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The Theory of Conditional Retrospective Voting: Does the Presidential Record Matter Less in Open-Seat Elections?

This research tests the idea that retrospective voting in presidential elections is conditional, that retrospective evaluations are applied more strictly to incumbents seeking election than to in-party candidates (successor candidates) who are not incumbents. Voters may assign only partial credit... Full description

1st Person: Campbell, James E.
Additional Persons: Dettrey, Bryan J. verfasserin; Yin, Hongxing verfasserin
Source: in The journal of politics : JOP Vol. 72, No. 4 (2010), p. 1083-1095
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Type of Publication: Article
Language: Undetermined
Published: 2010
Keywords: research-article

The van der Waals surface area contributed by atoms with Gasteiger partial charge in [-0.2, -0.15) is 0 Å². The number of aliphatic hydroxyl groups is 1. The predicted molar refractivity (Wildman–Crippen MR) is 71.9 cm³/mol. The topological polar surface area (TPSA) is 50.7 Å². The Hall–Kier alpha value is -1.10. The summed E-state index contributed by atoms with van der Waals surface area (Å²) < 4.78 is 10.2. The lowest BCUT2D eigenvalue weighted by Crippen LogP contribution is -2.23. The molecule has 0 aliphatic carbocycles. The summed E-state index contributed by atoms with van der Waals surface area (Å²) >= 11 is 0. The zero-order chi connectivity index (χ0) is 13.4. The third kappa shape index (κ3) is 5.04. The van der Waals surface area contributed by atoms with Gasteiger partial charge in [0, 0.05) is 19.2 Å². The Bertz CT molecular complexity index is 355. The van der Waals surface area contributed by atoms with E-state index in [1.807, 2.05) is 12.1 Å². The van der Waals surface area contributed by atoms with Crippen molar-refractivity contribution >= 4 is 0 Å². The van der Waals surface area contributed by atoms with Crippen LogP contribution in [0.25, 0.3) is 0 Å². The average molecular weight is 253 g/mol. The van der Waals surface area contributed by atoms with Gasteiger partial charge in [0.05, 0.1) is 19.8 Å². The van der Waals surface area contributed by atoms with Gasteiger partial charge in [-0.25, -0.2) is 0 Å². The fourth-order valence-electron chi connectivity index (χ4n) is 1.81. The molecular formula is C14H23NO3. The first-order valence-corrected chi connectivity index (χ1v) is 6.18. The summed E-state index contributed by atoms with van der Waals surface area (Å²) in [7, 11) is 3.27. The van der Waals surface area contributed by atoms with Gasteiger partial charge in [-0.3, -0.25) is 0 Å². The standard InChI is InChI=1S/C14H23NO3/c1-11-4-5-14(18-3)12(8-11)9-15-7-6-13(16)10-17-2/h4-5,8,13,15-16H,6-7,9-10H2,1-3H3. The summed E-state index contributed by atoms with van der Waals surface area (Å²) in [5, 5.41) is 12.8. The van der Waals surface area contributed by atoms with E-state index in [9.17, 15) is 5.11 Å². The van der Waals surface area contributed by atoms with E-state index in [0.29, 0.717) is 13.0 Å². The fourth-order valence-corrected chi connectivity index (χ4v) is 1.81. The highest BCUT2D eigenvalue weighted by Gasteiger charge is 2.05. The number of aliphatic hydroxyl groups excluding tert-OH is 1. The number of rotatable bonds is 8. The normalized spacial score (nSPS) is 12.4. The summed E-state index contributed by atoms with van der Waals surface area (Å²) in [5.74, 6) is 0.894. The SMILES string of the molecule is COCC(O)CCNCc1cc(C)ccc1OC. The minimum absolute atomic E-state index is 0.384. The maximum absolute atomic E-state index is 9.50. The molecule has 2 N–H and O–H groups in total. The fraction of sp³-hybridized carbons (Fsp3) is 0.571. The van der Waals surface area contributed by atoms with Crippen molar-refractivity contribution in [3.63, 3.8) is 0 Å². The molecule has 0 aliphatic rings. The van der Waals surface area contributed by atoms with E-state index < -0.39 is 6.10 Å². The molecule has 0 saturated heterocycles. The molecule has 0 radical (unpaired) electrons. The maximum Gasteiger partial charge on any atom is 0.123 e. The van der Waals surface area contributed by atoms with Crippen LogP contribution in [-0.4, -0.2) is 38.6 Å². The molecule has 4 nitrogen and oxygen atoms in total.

Online: Volltext
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Summary: This research tests the idea that retrospective voting in presidential elections is conditional, that retrospective evaluations are applied more strictly to incumbents seeking election than to in-party candidates (successor candidates) who are not incumbents. Voters may assign only partial credit or blame for national conditions to successor candidates because, unlike incumbents, these candidates did not personally have power over the policies that might have affected the national conditions leading up to the election. This theory of conditional retrospective voting is examined at both the aggregate level on elections since 1948 and with individual-level survey data since 1972. The analysis consistently finds, as the theory of conditional retrospective voting contends, that the electorate’s retrospective evaluations matter significantly more to the vote for an incumbent than to the vote for a successor candidate of the in-party.
Item Description: Copyright: Copyright © Southern Political Science Association 2010
Physical Description: Online-Ressource
ISSN: 1468-2508

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